North Korea releases nuclear destruction video set to 'We Are the World'

With a North Korean nuclear test looming imminently on the horizon, the nation's propaganda machine appears to be in full 1980's-pop-swing. Last weekend, the government uploaded a video to its official website depicting a young Korean man falling asleep beside a telescope --don't we all?-- and dreaming happily of a rocket circling the globe. As an instrumental variation of Michael Jackson and Lionel Richie's hit charity single from 1985, "We are the World," plays in the background, viewers are treated to images of celebrating North Koreans before the video takes a more ominous turn, depicting a war-torn U.S. city-scape, (incidentally lifted from the video game, Call of Duty Modern Warfare 3). The captions running across the screen confirm the video's threatening intentions:

"Somewhere in the United States, black clouds of smoke are billowing," runs the caption across the screen.

"It seems that the nest of wickedness is ablaze with the fire started by itself," it added.

The video ends with the young man concluding that his dream will "surely come true".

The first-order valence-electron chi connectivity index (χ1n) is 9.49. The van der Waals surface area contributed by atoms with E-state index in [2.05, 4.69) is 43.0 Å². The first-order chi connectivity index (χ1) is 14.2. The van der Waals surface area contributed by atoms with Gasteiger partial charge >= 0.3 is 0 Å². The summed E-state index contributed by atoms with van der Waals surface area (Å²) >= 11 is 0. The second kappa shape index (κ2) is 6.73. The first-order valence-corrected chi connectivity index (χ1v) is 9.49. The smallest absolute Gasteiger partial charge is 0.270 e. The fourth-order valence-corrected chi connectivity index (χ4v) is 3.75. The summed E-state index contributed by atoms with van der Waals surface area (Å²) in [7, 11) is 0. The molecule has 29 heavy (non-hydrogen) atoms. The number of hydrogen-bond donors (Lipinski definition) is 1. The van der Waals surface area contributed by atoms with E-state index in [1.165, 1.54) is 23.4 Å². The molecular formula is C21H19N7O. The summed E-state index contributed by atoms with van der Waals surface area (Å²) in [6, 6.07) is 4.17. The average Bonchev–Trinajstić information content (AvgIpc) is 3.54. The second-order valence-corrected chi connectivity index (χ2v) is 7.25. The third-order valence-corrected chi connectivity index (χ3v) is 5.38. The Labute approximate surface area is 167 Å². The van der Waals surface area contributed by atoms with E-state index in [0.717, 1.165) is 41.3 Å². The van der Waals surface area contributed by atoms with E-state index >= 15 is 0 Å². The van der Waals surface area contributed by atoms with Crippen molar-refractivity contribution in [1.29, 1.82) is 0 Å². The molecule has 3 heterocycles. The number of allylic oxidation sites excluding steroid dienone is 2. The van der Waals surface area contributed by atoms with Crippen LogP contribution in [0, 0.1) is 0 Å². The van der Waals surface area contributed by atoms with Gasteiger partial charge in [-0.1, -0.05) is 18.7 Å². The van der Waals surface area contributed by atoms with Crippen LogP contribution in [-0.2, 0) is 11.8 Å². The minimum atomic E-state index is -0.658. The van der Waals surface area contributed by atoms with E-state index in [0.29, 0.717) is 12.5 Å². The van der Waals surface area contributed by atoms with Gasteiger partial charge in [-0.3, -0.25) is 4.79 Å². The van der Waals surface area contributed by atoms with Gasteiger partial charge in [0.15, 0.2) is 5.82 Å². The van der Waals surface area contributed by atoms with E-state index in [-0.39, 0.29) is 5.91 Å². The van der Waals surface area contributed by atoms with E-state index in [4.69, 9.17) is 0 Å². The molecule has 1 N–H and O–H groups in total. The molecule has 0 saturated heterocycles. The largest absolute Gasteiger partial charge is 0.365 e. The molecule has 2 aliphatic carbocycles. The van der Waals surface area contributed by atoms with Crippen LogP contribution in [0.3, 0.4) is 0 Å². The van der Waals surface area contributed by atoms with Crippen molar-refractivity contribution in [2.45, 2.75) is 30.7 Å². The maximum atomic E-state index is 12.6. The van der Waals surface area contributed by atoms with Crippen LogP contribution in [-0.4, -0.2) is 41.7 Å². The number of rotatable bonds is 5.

"Despite all kinds of attempts by imperialists to isolate and crush us... never will anyone be able to stop the people marching toward a final victory," it said.

 

This isn't the first time the U.S. has been the target of North Korean propaganda. With some of the country's most popular cartoons depicting similarly chilling themes, is it any wonder this young man started dreaming about it?

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Seville gets smelly

The normally scenic streets of Seville have taken a turn for the unsightly thanks to an ongoing garbage collectors' strike that is entering its second week.

The narrow alleys of the ancient city -- one of Spain's most popular tourist destinations -- are currently choked with more than 4,500 tons of trash, according to UPI. Garbage workers in the city are striking in response to proposed austerity measures that would reduce their wages by 5 percent while increasing their working hours. What does the slow pileup of 4,500 tons of trash look like? It's not pretty:

EPA/RAUL CARO

Jorge/Guerrero/AFP/Getty Images

Jorge/Guerrero/AFP/Getty Images

Jorge/Guerrero/AFP/Getty Images

Gross? Certainly. But still not as gross as Naples.